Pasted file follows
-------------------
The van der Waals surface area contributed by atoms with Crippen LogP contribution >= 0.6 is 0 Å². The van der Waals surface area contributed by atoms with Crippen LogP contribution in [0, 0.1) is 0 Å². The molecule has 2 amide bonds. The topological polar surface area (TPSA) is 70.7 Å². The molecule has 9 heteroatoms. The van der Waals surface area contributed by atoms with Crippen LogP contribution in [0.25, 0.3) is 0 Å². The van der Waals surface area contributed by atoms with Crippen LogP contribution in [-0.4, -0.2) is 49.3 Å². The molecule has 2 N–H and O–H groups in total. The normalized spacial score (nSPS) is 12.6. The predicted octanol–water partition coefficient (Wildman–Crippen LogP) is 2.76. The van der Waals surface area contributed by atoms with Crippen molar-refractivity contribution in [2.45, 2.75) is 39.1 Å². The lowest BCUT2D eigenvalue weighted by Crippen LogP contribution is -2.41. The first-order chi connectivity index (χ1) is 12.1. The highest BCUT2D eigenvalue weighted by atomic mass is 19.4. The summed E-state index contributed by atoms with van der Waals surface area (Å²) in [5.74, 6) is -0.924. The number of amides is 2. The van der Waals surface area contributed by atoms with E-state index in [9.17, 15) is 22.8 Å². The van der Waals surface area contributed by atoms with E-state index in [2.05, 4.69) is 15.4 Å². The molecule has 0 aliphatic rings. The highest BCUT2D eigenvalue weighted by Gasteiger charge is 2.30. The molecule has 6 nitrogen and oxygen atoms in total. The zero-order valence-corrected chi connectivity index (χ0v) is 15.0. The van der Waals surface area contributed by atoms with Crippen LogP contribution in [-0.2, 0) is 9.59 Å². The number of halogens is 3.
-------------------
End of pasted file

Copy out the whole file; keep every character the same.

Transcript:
The van der Waals surface area contributed by atoms with Crippen LogP contribution >= 0.6 is 0 Å². The van der Waals surface area contributed by atoms with Crippen LogP contribution in [0, 0.1) is 0 Å². The molecule has 2 amide bonds. The topological polar surface area (TPSA) is 70.7 Å². The molecule has 9 heteroatoms. The van der Waals surface area contributed by atoms with Crippen LogP contribution in [0.25, 0.3) is 0 Å². The van der Waals surface area contributed by atoms with Crippen LogP contribution in [-0.4, -0.2) is 49.3 Å². The molecule has 2 N–H and O–H groups in total. The normalized spacial score (nSPS) is 12.6. The predicted octanol–water partition coefficient (Wildman–Crippen LogP) is 2.76. The van der Waals surface area contributed by atoms with Crippen molar-refractivity contribution in [2.45, 2.75) is 39.1 Å². The lowest BCUT2D eigenvalue weighted by Crippen LogP contribution is -2.41. The first-order chi connectivity index (χ1) is 12.1. The highest BCUT2D eigenvalue weighted by atomic mass is 19.4. The summed E-state index contributed by atoms with van der Waals surface area (Å²) in [5.74, 6) is -0.924. The number of amides is 2. The van der Waals surface area contributed by atoms with E-state index in [9.17, 15) is 22.8 Å². The van der Waals surface area contributed by atoms with E-state index in [2.05, 4.69) is 15.4 Å². The molecule has 0 aliphatic rings. The highest BCUT2D eigenvalue weighted by Gasteiger charge is 2.30. The molecule has 6 nitrogen and oxygen atoms in total. The zero-order valence-corrected chi connectivity index (χ0v) is 15.0. The van der Waals surface area contributed by atoms with Crippen LogP contribution in [-0.2, 0) is 9.59 Å². The number of halogens is 3.